For the technical implementation of the data collection and processing, a pipeline with the techniques and tools was created using the Python programming language. The crawler used Selenium with a headless browser to access page content from the forum and BeautifulSoup to extract relevant data (paging for multi-page threads included).
Afterwards, the NetworkX library was used to extract the social network from the retrieved forum data. For an ex-post analysis (centrality measures) and visualisation of the extracted network with dynamic graph layouting, Gephi was used. The network is created as a directed graph, where nodes represent the users, and the colouring of nodes indicates the prescribed role (moderator, scientist, volunteer). Edges between users are established either when a user replies to a post, or when a user mentions someone using the designated @ character. A weight is assigned to each edge representing the number of replies and mentions. The weight of a node is the outdegree. To characterise the dynamics, time slices are selected for each year.
To address the dynamic character of forum discussions, we investigated the number of forum posts per time slice. The extracted posts were aggregated per year to gain an overview about the posts over time. Chart 1 shows that the number of posts decreases over time, in total and for every sub forum. This might be for several reasons. For example, a decreased post activity in the help forum might be justified by a growing knowledge base of already answered questions that new users search before posting. This might also affect the science forum, as this encompasses announcements for competitions and contests, which generate a lot of traffic. Potentially, more recruitment and retainment efforts from the project team were made at the start of the project. However, methods of content analysis can be useful in future work to explore this issue.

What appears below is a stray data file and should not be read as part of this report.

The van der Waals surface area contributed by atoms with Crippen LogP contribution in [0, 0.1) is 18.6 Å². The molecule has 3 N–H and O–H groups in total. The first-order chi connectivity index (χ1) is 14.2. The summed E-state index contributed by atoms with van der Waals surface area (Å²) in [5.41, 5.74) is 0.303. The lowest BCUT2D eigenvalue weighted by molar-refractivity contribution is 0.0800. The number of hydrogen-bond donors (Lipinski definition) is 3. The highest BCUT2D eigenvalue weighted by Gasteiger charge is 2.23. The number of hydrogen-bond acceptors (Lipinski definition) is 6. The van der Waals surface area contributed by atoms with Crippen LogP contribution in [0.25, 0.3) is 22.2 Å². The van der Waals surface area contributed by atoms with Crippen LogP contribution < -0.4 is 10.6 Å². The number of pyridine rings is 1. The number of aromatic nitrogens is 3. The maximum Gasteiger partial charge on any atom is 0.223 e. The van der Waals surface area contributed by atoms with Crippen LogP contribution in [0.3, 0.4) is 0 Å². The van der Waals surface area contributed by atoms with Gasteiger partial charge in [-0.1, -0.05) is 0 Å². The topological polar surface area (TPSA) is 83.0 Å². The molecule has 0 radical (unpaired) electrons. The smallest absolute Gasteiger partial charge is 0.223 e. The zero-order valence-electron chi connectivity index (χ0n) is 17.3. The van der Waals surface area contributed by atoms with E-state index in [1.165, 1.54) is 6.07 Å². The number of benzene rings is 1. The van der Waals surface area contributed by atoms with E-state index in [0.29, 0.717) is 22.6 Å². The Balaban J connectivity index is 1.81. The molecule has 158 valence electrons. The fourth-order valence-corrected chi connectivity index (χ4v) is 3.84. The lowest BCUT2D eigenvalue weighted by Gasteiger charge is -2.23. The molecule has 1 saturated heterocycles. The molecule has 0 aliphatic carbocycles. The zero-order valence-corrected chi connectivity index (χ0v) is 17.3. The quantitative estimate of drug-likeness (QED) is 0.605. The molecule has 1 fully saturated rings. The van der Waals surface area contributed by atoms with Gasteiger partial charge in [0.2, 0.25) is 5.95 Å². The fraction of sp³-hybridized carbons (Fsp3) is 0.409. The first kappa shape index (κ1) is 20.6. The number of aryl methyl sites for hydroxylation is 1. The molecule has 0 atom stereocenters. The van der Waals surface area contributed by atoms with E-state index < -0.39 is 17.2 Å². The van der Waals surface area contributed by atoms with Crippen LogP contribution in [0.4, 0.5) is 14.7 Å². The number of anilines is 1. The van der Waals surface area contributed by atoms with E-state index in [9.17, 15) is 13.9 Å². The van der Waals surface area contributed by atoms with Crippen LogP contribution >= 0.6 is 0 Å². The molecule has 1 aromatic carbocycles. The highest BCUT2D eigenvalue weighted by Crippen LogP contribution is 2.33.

The distribution of roles between the top users is equal (8 moderators, 9 scientists and 11 volunteers). It is remarkable that there are also volunteers who are highly motivated to contribute to the discussions. For future analyses, it may be interesting to investigate the incentives for volunteers to participate to such an extent. Following the analogy of PageRank or eigenvector centrality, it might induce a feeling of importance to communicate with people of high reputation. Therefore, we investigate the direction of communication, in particular with respect to who references whom in terms of the affiliated forum role. The following figure shows the filtered network (k-core filtering with k=10). The node size corresponds to the eigenvector-centrality, whereas the colour corresponds to the role (violet = volunteer; orange = scientist; blue = moderator).
It can be observed that all of the moderators are still in the filtered network, where a few have a high predominance and a high reputation. Although there are some volunteers with a relatively high centrality, a large portion of the volunteers has been filtered out. The following figure shows the average centrality per role. Compared to moderators, volunteers have on average a very low centrality.
The following three charts show the relative amount of references, normalised by the total number of references over all user roles in the specific forum. A reference is either a direct mentioning of a user (with the ‘@’ symbol) or a post reply in the thread structure of the discussion forum. In the help forum, most references are made by moderators.
When volunteers ask for help, they typically do not know whom to address, whereas moderators might point to scientists and / or mention the user who asked a question. Further analysis of communication patterns is needed to ground this. Volunteers typically reference moderators to say “thanks” for prior replies to their request for help. In the chat board, the references are similar, except that there is less need for moderators to refer other users to scientists, which explains the lower bar for this reference.